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"I GENUINELY BELIEVE," DECLARES JOHN HEGARTY, "that in 200 years' time, Levi's commercials will be more talked about [in the U.K.] than Henry Moore's sculpture. Advertising is bringing art to the masses, and it says more about social attitudes." Clearly, this is not your averagely cynical agency head talking: after almost 30 years in the business, the chairman and creative director at Bartle Bogle Hegarty remains "consumed by interest in this fascinating business that touches on so many things. It's like working in 33 industries at once."

Consequently, Hegarty has been content to remain in advertising since starting as a junior art director at Benton & Bowles, after leaving art school in 1966. In '68, still in his early 20s, he became deputy creative director at the fledgling Cramer Saatchi Consultancy, as it was then known. Charles Saatchi became a friend, but Hegarty was never converted to his business methods. "The Saatchi ideal of a one-stop shop was driven by a desire to lock everything into a growing Saatchi & Saatchi empire rather than by an analysis of what clients wanted," he says. "It failed because it didn't provide what clients actually need, which is outstanding ideas that get their heads above the parapet and get them noticed." Hegarty's own agency was to adopt a different approach.

"What turns people on at BBH is advertising and the product of advertising," he adds, and that, Hegarty believes, is the secret of their success. Winners of the International Agency of the Year award at Cannes for two years running and recipients of innumerable other awards, BBH is universally acknowledged to be a world leader from its London offices, unimpeded by a lack of offices around the globe.

Hegarty emphasizes, however, that, "We never said we wouldn't ever have other offices. All we said was that we would never set up a conventional agency with offices in every major capital: not only do we think they are outmoded but there are plenty of them, servicing businesses that want that kind of organization, and we don't see any point in competing.

"We believe that you can create from one base and, with the right kind of research and thinking, send ideas round the world. But," he adds, fueling suspicions that an American office will be BBH's next big step, "we are considering how best to facilitate our clients' requirements to get their advertising into the right kind of media at the right kind of level in the market."

With work running in 47 countries and nearly 25 percent of its business now with international clients like Coke, Levi's, Haagen-Dazs and Jim Beam, BBH is nevertheless proof of Hegarty's maxim that "the idea is bigger than the network." It was, he says, a niche position that he and joint chief executives John Bartle and Nigel Bogle took up when they formed the agency in 1982, nine years after the same trio had co-founded the London office of TBWA. Their peers in British advertising often attribute a large part of BBH's success to the complementary nature of these three individuals.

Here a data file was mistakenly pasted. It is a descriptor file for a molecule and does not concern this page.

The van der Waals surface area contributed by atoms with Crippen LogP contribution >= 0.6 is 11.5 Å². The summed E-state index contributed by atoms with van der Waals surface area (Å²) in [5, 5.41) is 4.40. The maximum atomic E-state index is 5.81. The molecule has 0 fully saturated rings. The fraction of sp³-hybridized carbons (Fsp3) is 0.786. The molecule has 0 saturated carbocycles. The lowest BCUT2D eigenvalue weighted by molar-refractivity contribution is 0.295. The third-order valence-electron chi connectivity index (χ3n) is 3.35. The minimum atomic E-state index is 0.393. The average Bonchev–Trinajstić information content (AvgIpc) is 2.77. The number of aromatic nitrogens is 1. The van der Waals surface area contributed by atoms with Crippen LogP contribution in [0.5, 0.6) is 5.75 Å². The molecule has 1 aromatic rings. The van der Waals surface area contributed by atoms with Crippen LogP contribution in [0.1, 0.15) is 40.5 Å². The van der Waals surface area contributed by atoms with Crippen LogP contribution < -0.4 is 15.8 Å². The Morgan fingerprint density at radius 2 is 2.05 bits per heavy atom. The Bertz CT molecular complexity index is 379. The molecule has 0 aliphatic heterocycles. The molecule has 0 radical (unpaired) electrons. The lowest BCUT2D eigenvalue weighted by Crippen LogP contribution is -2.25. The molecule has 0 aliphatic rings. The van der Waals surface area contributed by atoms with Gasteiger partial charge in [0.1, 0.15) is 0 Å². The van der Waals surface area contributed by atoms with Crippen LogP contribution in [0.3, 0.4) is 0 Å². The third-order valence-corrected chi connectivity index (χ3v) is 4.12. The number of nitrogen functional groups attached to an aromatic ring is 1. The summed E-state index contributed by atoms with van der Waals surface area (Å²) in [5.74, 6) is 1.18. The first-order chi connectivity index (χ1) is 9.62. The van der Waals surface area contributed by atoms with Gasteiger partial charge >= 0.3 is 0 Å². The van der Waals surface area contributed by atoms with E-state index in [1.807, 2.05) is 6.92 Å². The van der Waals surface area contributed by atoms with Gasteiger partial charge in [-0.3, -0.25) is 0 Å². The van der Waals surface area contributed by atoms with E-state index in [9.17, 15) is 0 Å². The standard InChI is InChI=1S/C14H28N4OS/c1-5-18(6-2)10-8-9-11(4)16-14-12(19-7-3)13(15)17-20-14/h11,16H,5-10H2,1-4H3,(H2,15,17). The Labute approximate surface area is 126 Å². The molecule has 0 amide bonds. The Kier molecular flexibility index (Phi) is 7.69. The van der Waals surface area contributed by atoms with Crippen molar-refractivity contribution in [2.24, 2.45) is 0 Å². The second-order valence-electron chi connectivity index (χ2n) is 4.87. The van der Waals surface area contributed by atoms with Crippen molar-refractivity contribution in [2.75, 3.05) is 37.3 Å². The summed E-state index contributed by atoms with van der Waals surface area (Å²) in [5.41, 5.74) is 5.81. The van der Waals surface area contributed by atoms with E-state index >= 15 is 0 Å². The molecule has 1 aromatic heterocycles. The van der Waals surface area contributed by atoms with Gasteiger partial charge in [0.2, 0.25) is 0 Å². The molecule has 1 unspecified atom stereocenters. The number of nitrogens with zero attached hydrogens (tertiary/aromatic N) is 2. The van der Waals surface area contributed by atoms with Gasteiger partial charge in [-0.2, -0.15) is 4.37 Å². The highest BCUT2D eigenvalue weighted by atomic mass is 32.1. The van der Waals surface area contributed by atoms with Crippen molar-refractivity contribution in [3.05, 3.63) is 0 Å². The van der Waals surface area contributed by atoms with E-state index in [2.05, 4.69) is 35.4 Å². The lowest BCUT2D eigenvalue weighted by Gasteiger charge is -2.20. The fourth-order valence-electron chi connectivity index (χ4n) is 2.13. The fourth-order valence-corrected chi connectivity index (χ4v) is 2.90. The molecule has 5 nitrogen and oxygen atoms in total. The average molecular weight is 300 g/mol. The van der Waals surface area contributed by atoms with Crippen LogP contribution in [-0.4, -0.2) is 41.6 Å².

"Each is a master of his own discipline," says Mike Cozens, a former senior copywriter at BBH, now creative director at Young & Rubicam. "Their respect for each other, for the product and for the advertising creates an environment where everyone feels able to surpass themselves, rather like Collett Dickenson Pearce in the '70s."

According to Hegarty, success also stems from adherence to their modest but clearly defined original aims. "We never set out to be all things to all people and we predicted that 10 to 12 percent of clients would respond. It's closer to 15 or 20 percent now, but we are keen to retain the integrity of the idea that advertising made in London can be placed wherever necessary."

Though still determined to resist pressures for flotation and merger, BBH now has billings of about $240 million and a substantial staff of 217. The growth from 20 employees in 1983, Hegarty insists, is entirely "a by-product of quality and the need to meet new challenges and opportunities." He stresses that they are still driven by the quality of the work, rather than short-term business objectives, but admits he is doing a lot more international traveling these days, "not being an evangelist, but just meeting clients and explaining our approach." Meanwhile back in London's Soho, Steve Hooper and Dennis Lewis, who have been at BBH since 1985, have been appointed co-CDs, "simply because there is now too much work for me to direct, though I still see it all," says Hegarty.

The statistics to support BBH's creative success are readily available. There is the 398 percent increase in Haagen-Dazs sales in the first year of advertising; Boddingtons' rise to become the best-selling take-home bitter in the U.K. within 15 months; a 530 percent growth in European volume sales of Levi's 501s between 1985 and 1992. But as Hegarty himself says, their clients are self-selecting-"those who don't want what we offer won't come to us."